I have a confession. I really do like social media. I have reconnected with an untold number of friends since I entered Facebook world in 2009. Friends I had not seen in nearly 40 years have become near and dear once again. It’s also a great way to keep up with my cousins who live all over the country. And I even get to keep up with my wife’s aunts! They are too cool. Social media has afforded such wonderful blessings.
But…social media can be destructive too. I feel compelled to speak into one particular way that I have seen a great tool of communication used in an overtly harmful way. When a person or family is facing a crisis event, it’s time to flash a bright yellow caution light in regard to your use of social media. Allow me to cite a few examples:
In recent years, I have been called to assist law enforcement officers with fatality car crashes where the victim’s family has shown up on the scene. The family arrived because someone sent them a snap-chat that says something like this: “I saw a red car that looks like your wife’s car. Could this be her car? It was involved in a really bad crash!” Or…someone posts a picture on Facebook or Twitter or lnstagram accompanied by a post that says something like this: “I just passed by this awful crash.” The victim’s family sees the post and accompanying picture before we can notify them in a proper way.
Here is another way that social media can be destructive during a crisis event. A person is in the hospital. That individual’s friends take it upon themselves to post details about the patient’s health status. There are several problems with such a choice. Does the family want that information posted? Is the information you are sharing accurate? I have a friend hospitalized right now being cared for by hospice. Well-meaning friends posted that she died. She has not died. Can you imagine how her family felt when they read the misinformation being posted with no regard for the truth being considered?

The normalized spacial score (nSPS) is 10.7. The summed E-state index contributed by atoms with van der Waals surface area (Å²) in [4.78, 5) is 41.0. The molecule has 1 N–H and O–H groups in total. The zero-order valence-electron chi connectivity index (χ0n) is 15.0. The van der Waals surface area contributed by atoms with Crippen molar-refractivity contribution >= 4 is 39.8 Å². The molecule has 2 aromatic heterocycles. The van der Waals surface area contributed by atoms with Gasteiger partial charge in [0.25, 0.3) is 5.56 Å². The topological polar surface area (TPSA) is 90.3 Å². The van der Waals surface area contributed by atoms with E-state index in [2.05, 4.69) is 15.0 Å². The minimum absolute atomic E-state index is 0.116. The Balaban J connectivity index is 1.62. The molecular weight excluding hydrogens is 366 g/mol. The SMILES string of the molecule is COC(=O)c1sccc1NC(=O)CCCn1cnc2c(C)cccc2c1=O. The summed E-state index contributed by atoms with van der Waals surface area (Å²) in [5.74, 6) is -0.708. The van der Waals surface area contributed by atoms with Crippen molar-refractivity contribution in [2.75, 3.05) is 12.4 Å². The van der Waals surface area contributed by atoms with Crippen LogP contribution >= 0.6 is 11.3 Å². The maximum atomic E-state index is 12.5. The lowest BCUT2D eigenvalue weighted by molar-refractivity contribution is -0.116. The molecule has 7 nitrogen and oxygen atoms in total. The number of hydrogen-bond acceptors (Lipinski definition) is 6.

When a family has a loved one in the hospital that is critically ill, people will “inbox” them and ask: “has he passed yet?” I am serious. I could not possibly make this stuff up.
Here are a few good social media rules in times of crisis:
· Don’t post anything about someone who is hospitalized until you have secured permission from the patient or their family.
· NEVER, ever post pics of an accident scene. There is NO good reason to do that. It is sickening to be working at a serious crash scene and watch gawkers using their video app as they drive by. Grow up.
· If you are going to contact a family member of someone seriously ill, ask them what you can bring for dinner. DON’T ask them if their loved one has passed away.
· Think about what you are posting. Consider who will see it. Is it in good taste? Is your post helpful or is it just your way of spreading half-truths about someone else’s misfortune?
Let’s be supportive of each other. Let’s practice kindness and empathy. And most of all, let’s be respectful and considerate.